After using Langstroth, horizontal top bar and Warre hives, we love Warre hives for their simplicity, ease of management and success. We’ve had more success with Warre hives than any other hive design, and we don’t think this is by chance.
When you first get your bees you should start them in 2 Warre boxes, leaving the other 2 for spares or for holding a jar or bucket feeder. If you’re installing a package or a swarm you can set up the first two boxes – the bottom with bars and the top without. Place the queen cage on the bars (if using a package) and install the marshmallow in place of the cork. Gently pour the bees on top of the queen cage, leaning the box full of stragglers against the entrance of the hive. Replace the bars in the top box, put the burlap on top, and then the quilt box and roof above that.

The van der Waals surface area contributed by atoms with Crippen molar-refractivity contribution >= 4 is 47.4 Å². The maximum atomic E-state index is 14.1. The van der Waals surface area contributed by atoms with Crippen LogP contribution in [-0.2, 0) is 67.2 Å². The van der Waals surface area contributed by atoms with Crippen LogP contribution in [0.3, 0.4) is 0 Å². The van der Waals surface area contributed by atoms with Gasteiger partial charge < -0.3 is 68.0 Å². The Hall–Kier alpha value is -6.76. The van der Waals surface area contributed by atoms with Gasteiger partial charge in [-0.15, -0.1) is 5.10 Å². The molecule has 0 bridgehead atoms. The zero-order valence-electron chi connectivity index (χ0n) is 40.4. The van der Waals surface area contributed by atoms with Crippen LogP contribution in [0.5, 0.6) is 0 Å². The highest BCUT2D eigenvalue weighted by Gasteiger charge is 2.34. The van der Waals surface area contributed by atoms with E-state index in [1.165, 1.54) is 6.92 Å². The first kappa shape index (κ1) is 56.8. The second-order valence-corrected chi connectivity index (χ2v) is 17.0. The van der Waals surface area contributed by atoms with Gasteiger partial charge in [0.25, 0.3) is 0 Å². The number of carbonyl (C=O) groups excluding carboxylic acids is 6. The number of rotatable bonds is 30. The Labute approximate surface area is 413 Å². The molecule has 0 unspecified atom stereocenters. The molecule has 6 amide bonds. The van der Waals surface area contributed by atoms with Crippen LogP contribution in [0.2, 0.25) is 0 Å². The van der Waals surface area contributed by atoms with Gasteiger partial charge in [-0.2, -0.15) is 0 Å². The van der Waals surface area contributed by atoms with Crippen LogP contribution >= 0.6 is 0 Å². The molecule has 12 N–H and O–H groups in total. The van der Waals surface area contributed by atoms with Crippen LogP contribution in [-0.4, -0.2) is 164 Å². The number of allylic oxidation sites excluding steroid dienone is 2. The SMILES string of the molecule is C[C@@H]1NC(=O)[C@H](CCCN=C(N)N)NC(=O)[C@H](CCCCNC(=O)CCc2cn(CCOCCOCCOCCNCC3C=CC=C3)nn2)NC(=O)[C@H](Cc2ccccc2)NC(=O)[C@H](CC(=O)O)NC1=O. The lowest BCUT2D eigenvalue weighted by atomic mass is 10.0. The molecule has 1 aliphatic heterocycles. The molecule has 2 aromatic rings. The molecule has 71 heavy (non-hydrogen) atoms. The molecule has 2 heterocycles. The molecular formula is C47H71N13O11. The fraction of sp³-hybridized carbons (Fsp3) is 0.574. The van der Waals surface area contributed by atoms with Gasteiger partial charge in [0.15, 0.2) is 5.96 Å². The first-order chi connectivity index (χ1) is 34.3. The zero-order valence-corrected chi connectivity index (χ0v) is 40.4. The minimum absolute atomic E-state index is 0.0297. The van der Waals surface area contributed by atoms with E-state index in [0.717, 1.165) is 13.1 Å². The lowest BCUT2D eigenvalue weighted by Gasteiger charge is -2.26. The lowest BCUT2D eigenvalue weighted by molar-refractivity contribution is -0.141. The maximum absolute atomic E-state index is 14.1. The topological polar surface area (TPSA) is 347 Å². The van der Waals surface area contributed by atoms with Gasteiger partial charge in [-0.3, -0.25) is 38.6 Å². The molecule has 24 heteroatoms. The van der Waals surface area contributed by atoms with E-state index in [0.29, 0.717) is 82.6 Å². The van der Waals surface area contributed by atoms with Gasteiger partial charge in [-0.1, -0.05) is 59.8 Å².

Over the next couple months monitor their growth by tilting the bottom box forward. If you see the bottom box filling with comb you can add another box or two accordingly. As fall arrives, check the bottom boxes for comb – if they are empty you can remove them until the colony is down to 2-3 boxes. We don’t recommend harvesting any honey in the first season, instead you should leave all of it for the bees and hope for a surplus next season!
Can Warre hives be used commercially?
While most commercial beekeepers use Langstroth hives or other common hive designs, there are a number of beekeepers running large-scale Warre hive operations. One example is Gilles Denis - a commercial beekeeper in France managing several hundred modified Warre hives. Here in Portland, we manage between 10 and 12 Warre hives at any given time and have great success with them in our wet, sunless environment!
Previous: Placement of Warre Hives